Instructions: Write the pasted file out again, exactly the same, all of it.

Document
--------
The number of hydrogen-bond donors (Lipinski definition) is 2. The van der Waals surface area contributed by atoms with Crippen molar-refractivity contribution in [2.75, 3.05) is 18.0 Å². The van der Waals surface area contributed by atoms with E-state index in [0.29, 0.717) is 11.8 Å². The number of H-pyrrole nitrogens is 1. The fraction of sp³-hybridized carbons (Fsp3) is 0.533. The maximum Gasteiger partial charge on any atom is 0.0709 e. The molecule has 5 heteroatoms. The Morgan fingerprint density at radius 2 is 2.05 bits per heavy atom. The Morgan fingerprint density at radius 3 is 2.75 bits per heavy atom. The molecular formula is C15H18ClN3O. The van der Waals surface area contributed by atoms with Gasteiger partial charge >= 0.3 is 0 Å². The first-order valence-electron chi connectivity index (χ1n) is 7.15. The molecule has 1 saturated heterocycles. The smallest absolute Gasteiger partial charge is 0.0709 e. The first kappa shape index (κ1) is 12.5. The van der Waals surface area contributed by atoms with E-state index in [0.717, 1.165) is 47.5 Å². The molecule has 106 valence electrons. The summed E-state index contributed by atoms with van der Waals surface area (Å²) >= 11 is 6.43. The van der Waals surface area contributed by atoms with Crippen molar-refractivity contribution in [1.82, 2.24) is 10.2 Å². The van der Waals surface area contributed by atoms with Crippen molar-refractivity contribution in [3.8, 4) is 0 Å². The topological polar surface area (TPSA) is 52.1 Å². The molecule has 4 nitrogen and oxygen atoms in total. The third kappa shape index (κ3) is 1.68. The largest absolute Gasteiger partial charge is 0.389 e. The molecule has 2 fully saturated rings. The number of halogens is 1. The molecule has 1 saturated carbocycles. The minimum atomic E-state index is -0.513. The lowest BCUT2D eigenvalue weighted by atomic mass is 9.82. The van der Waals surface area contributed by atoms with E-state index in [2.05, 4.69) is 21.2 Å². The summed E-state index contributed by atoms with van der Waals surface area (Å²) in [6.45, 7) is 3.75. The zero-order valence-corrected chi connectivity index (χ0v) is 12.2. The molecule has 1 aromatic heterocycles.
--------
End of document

The number of hydrogen-bond donors (Lipinski definition) is 2. The van der Waals surface area contributed by atoms with Crippen molar-refractivity contribution in [2.75, 3.05) is 18.0 Å². The van der Waals surface area contributed by atoms with E-state index in [0.29, 0.717) is 11.8 Å². The number of H-pyrrole nitrogens is 1. The fraction of sp³-hybridized carbons (Fsp3) is 0.533. The maximum Gasteiger partial charge on any atom is 0.0709 e. The molecule has 5 heteroatoms. The Morgan fingerprint density at radius 2 is 2.05 bits per heavy atom. The Morgan fingerprint density at radius 3 is 2.75 bits per heavy atom. The molecular formula is C15H18ClN3O. The van der Waals surface area contributed by atoms with Gasteiger partial charge >= 0.3 is 0 Å². The first-order valence-electron chi connectivity index (χ1n) is 7.15. The molecule has 1 saturated heterocycles. The smallest absolute Gasteiger partial charge is 0.0709 e. The first kappa shape index (κ1) is 12.5. The van der Waals surface area contributed by atoms with E-state index in [0.717, 1.165) is 47.5 Å². The molecule has 106 valence electrons. The summed E-state index contributed by atoms with van der Waals surface area (Å²) >= 11 is 6.43. The van der Waals surface area contributed by atoms with Crippen molar-refractivity contribution in [1.82, 2.24) is 10.2 Å². The van der Waals surface area contributed by atoms with Crippen molar-refractivity contribution in [3.8, 4) is 0 Å². The topological polar surface area (TPSA) is 52.1 Å². The molecule has 4 nitrogen and oxygen atoms in total. The third kappa shape index (κ3) is 1.68. The largest absolute Gasteiger partial charge is 0.389 e. The molecule has 2 fully saturated rings. The number of halogens is 1. The molecule has 1 saturated carbocycles. The minimum atomic E-state index is -0.513. The lowest BCUT2D eigenvalue weighted by atomic mass is 9.82. The van der Waals surface area contributed by atoms with E-state index in [2.05, 4.69) is 21.2 Å². The summed E-state index contributed by atoms with van der Waals surface area (Å²) in [6.45, 7) is 3.75. The zero-order valence-corrected chi connectivity index (χ0v) is 12.2. The molecule has 1 aromatic heterocycles.